Any damage to these organs will increase the level of transaminases in blood
In liver diseases, there is an increase in both serum ALT (SGPT) and AST (SGOT) levels.
In acute liver diseases, e.g. acute viral hepatitis, the increase is more in SGPT
In chronic liver diseases, e.g. liver cirrhosis the increase is more in SGOT.
In heart diseases, e.g. myocardial infarction, there is an increase in SGOT only.
In skeletal muscle diseases, e.g. myasthenia gravis, there is an increase in SGOT only.

3- Deamination

Deamination means the removal of amino group from -amino acid in the form of ammonia with formation of -keto acid
The liver and kidney are the main sites for deamination

Deamination may be oxidative or non-oxidative

A. Oxidative deamination
It is catalyzed by one of the following enzymes:

  1. L-amino acid oxidases
  2. D-amino acid oxidases
  3. Glutamate dehydrogenase

B. Non-oxidative deamination
It is catalyzed by one of the following enzymes:

  1. Dehydratases
  2. Desulfhydrases

A. Oxidative deamination

1- L amino acid oxidase

  • This enzyme is present in the liver and kidney. Its activity is low.
  • It is an aerobic dehydrogenase that needs FMN as a coenzyme.
  • It deaminates most of the naturally occurring L-amino acids

2- D amino acid oxidase

  • D- amino acids are present in plants and bacterial cell wall.
  • They are not used in protein biosynthesis in humans and animals.
  • D-amino acids are deaminated by D-amino acid oxidase resulting in ammonia and -keto acids.
  • D-amino acid oxidase is present in the liver.
  • It is an aerobic dehydrogenase.
  • It needs FAD as a coenzyme.

3- Glutamate dehydrogenase

  • This enzyme is present in most tissues
  • It is present both in cytoplasm and mitochondria
  • Its activity is high
  • It is an anaerobic dehydrogenase
  • It needs NAD or NADP as a coenzyme
  • It deaminates glutamic acid resulting in -ketoglutaric acid and ammonia

B. Non-oxidative deamination

1- Dehydratase
This enzyme deaminates amino acids containing hydroxyl group e.g. serine, homoserine and threonine.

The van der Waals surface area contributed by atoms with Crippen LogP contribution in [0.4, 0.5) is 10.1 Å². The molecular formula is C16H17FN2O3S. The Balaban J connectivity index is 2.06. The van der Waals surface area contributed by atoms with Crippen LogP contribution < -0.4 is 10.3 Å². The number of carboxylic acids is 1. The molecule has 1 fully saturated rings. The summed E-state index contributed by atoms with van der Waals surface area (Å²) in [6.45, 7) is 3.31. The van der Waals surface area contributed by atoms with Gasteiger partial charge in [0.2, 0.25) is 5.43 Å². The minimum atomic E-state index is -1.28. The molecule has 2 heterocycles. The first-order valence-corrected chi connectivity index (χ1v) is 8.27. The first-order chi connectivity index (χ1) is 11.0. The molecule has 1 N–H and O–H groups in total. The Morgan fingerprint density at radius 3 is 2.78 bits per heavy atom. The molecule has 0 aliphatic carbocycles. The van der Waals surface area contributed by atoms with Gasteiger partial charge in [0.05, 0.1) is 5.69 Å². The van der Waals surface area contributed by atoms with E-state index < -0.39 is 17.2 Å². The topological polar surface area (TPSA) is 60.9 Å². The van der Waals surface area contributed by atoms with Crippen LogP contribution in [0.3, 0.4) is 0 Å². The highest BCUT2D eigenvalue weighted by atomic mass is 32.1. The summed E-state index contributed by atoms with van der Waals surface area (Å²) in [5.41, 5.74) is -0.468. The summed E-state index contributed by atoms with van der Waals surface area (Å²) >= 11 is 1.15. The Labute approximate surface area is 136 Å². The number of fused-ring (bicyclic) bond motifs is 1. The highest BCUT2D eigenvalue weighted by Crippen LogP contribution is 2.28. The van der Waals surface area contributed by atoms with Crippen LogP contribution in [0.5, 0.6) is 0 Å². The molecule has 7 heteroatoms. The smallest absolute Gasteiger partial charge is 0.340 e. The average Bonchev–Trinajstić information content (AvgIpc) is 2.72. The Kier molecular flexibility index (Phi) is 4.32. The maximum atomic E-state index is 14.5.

It needs pyridoxal phosphate as coenzyme.

2-Desulfhydrase
This enzyme deaminates sulpher containing amino aids e.g. cysteine and cystine.
It needs pyridoxal phosphate as a coenzyme.

Most of the naturally occurring -amino acids are catabolized by transamination with -ketoglutaric acid followed by deamination of the produced glutamic acid, a condition called transdeamination


3-Transamidination

Transamidination means the transfer of amidine group from a donor molecule to an acceptor molecule
It is catalyzed by transamidinase enzyme
An example of transmidination reaction is the transfer of amidine group from arginine (donor) to glycine (acceptor) in creatine biosynthesis

4-Transamidation

Transamidation means transfer of amide group nitrogen from a donor molecule to an acceptor molecule
It is catalyzed by transamidase enzyme

Examples of transmidation reaction include:

  1. Transfer of amide nitrogen from glutamine (donor) to fructose (acceptor) to form glucosamine
  2. Amide group nitrogen of glutamine is the source of N3 and N9 in purine bases

Glucosamine biosynthesis


5-Decarboxylation

Decarboxylation means removal of CO2 from amino acid with formation of corresponding amines
It is catalyzed by decarboxylase enzyme
It needs pyridoxal phosphate as a coenzyme

Examples of decarboxylation reaction include:

  1. Decarboxylation of histidine to form histamine
  2. Decarboxylation of tyrosine to form tyramine